Nearly 1% of children are born “very prematurely”—before the 32nd week of pregnancy. Though today’s modern medicine gives them a good chance for survival, these babies are still at high risk of developing neuropsychological disorders including learning difficulties and attentional or emotional disorders.
“At birth, these babies’ brains are still immature. Brain development must, therefore, continue in the intensive care unit in an incubator under very different conditions than if they were still in their mother’s womb,” explains Petra Hüppi, professor at the University of Geneva (UNIGE) Faculty of Medicine, and Head of the University Hospitals of Geneva, Switzerland. “Brain immaturity, combined with a disturbing sensory environment, explains why neural networks do not develop normally.”
Babies in intensive care are exposed to stimuli such as alarms and doors opening and closing. Hüppi and his team of researchers wanted to see if they could enrich the environment for these babies by introducing pleasant and structuring stimuli. Knowing the hearing system is functional early on, the team decided to start with music.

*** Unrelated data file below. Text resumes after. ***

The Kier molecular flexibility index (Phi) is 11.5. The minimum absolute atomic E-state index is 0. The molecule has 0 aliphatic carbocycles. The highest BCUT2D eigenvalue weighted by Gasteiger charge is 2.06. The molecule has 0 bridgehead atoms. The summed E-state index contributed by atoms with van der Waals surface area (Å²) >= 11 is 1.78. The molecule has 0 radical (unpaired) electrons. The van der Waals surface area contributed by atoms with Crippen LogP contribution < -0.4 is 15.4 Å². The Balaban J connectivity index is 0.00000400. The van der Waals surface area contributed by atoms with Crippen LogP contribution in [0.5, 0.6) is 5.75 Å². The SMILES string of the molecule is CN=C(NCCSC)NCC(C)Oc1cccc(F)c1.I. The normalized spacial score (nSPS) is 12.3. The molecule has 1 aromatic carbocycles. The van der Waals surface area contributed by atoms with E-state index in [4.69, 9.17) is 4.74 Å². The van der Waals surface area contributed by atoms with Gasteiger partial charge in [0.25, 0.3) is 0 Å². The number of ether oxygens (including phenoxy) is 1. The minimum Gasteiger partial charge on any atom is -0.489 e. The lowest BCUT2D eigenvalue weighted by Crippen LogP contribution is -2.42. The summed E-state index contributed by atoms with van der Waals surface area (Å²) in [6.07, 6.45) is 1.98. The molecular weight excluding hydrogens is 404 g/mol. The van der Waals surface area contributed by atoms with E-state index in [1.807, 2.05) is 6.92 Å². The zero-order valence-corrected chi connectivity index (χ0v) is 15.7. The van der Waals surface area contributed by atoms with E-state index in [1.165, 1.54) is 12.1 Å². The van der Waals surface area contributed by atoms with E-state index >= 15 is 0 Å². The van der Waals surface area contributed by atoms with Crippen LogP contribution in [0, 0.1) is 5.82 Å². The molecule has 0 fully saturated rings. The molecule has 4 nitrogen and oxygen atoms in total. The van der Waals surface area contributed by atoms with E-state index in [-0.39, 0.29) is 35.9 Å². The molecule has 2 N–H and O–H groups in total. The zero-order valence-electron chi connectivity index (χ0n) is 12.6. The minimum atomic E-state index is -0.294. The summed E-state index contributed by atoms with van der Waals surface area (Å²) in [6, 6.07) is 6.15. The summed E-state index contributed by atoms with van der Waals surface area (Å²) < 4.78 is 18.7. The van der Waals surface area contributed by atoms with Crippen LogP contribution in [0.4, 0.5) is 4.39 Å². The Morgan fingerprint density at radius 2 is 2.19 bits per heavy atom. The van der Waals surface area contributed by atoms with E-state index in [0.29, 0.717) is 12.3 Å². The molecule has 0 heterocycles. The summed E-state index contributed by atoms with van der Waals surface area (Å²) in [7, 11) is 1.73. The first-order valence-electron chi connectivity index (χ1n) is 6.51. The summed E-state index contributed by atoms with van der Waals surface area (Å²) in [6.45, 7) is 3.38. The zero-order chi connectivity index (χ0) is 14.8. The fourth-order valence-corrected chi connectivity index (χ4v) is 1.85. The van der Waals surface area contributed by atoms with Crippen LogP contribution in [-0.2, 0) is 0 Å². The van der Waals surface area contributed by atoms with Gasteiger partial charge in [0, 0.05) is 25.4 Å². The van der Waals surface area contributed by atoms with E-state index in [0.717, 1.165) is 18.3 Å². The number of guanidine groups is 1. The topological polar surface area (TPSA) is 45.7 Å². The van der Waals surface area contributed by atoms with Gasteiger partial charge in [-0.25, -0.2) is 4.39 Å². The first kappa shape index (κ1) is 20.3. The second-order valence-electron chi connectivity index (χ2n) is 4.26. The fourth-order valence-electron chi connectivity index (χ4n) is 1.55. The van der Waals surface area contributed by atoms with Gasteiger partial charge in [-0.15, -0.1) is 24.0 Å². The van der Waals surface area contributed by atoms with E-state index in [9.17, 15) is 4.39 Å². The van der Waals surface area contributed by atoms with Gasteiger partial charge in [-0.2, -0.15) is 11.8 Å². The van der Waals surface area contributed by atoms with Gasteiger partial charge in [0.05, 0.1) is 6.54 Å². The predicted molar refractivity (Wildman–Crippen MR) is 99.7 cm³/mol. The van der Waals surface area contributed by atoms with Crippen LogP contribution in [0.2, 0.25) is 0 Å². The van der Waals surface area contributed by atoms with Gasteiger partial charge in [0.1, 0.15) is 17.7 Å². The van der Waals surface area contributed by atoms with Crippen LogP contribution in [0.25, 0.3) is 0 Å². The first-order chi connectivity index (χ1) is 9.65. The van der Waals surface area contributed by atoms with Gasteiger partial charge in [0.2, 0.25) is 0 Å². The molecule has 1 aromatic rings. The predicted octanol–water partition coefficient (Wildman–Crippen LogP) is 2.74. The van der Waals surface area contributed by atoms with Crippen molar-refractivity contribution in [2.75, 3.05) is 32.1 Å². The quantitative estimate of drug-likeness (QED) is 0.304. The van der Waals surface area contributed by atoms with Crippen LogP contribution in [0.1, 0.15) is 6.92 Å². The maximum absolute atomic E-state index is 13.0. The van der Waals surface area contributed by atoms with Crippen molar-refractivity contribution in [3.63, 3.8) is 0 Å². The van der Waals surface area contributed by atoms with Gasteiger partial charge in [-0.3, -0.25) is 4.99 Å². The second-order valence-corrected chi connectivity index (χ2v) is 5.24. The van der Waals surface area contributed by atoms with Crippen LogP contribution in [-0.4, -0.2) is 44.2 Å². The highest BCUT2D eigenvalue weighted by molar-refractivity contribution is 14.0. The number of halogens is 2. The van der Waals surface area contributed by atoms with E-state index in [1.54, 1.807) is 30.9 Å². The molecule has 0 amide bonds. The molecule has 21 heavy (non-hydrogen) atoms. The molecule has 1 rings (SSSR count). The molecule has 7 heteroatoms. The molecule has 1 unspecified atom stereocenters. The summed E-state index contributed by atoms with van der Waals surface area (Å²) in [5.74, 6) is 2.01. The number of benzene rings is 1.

A full-term baby has the chance to adjust its rhythm to that of its mother while in utero, so the researchers knew it was important that the musical stimuli be related to the baby’s condition. “We wanted to structure the day with pleasant stimuli at appropriate times: a music to accompany their awakening, a music to accompany their falling asleep, and a music to interact during the awakening phases,” says Lara Lordier, PhD in neurosciences and researcher at the HUG and UNIGE.
The team enlisted the help of composer Andreas Vollenweider who played a variety of instruments for the babies. The instrument that the babies reacted the most to was the Indian snake charmers’ flute (the punji). “Very agitated children calmed down almost instantly, their attention was drawn to the music!” says Lordier.
So far, medical imaging reveals that premature infants who have listened to this music are developing much more similar to that of full-term infants.
Babies can begin to hear sounds outside of the womb by 20 to 24 weeks. mbrio earbud adapters are a safe, comfortable way to share music with your baby in the womb. Enjoy nurturing your little one with mbrio today!
Julianne is the co-founder and inventor of mbrio. Her interest in prenatal music was stimulated by her own experience playing music to her babies in utero. The only solution available at the time was regular headphones, which were bulky and uncomfortable. It was her conviction that "there had to be a better way", which led her to invent and patent mbrio.
mbrio is a husband-and-wife start-up inspired by our experience playing music to our children in the womb. Our passion is to share the benefits of prenatal music with expectant parents, and to provide the best possible means to do so.
© Mbrio Technologies 2020